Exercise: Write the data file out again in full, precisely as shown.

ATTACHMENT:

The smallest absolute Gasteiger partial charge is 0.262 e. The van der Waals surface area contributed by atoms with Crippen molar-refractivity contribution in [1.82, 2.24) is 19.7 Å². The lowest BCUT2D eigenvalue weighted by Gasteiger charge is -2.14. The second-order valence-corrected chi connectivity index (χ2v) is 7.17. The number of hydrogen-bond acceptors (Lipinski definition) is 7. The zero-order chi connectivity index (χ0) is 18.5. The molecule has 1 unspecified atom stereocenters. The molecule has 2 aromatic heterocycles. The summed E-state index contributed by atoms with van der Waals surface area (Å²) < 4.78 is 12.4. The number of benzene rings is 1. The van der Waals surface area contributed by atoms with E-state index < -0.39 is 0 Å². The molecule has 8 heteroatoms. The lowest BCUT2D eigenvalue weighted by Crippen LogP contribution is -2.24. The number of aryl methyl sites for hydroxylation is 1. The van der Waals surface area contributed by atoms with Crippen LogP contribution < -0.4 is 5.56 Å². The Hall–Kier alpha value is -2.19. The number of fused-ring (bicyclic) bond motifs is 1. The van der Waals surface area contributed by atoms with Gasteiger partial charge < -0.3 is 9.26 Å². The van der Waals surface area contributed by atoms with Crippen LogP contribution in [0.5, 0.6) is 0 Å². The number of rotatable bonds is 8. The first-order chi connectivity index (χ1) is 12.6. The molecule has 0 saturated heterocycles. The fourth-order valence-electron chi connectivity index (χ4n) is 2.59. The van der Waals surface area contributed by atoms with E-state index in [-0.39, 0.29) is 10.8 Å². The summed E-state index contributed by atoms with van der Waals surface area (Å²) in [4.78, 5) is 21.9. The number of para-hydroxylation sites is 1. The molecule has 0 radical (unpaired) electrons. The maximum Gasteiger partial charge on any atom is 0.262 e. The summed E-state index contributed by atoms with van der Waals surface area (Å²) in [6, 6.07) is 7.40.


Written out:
The smallest absolute Gasteiger partial charge is 0.262 e. The van der Waals surface area contributed by atoms with Crippen molar-refractivity contribution in [1.82, 2.24) is 19.7 Å². The lowest BCUT2D eigenvalue weighted by Gasteiger charge is -2.14. The second-order valence-corrected chi connectivity index (χ2v) is 7.17. The number of hydrogen-bond acceptors (Lipinski definition) is 7. The zero-order chi connectivity index (χ0) is 18.5. The molecule has 1 unspecified atom stereocenters. The molecule has 2 aromatic heterocycles. The summed E-state index contributed by atoms with van der Waals surface area (Å²) < 4.78 is 12.4. The number of benzene rings is 1. The van der Waals surface area contributed by atoms with E-state index < -0.39 is 0 Å². The molecule has 8 heteroatoms. The lowest BCUT2D eigenvalue weighted by Crippen LogP contribution is -2.24. The number of aryl methyl sites for hydroxylation is 1. The van der Waals surface area contributed by atoms with Crippen LogP contribution < -0.4 is 5.56 Å². The Hall–Kier alpha value is -2.19. The number of fused-ring (bicyclic) bond motifs is 1. The van der Waals surface area contributed by atoms with Gasteiger partial charge < -0.3 is 9.26 Å². The van der Waals surface area contributed by atoms with Crippen LogP contribution in [0.5, 0.6) is 0 Å². The number of rotatable bonds is 8. The first-order chi connectivity index (χ1) is 12.6. The molecule has 0 saturated heterocycles. The fourth-order valence-electron chi connectivity index (χ4n) is 2.59. The van der Waals surface area contributed by atoms with E-state index in [-0.39, 0.29) is 10.8 Å². The summed E-state index contributed by atoms with van der Waals surface area (Å²) in [4.78, 5) is 21.9. The number of para-hydroxylation sites is 1. The molecule has 0 radical (unpaired) electrons. The maximum Gasteiger partial charge on any atom is 0.262 e. The summed E-state index contributed by atoms with van der Waals surface area (Å²) in [6, 6.07) is 7.40.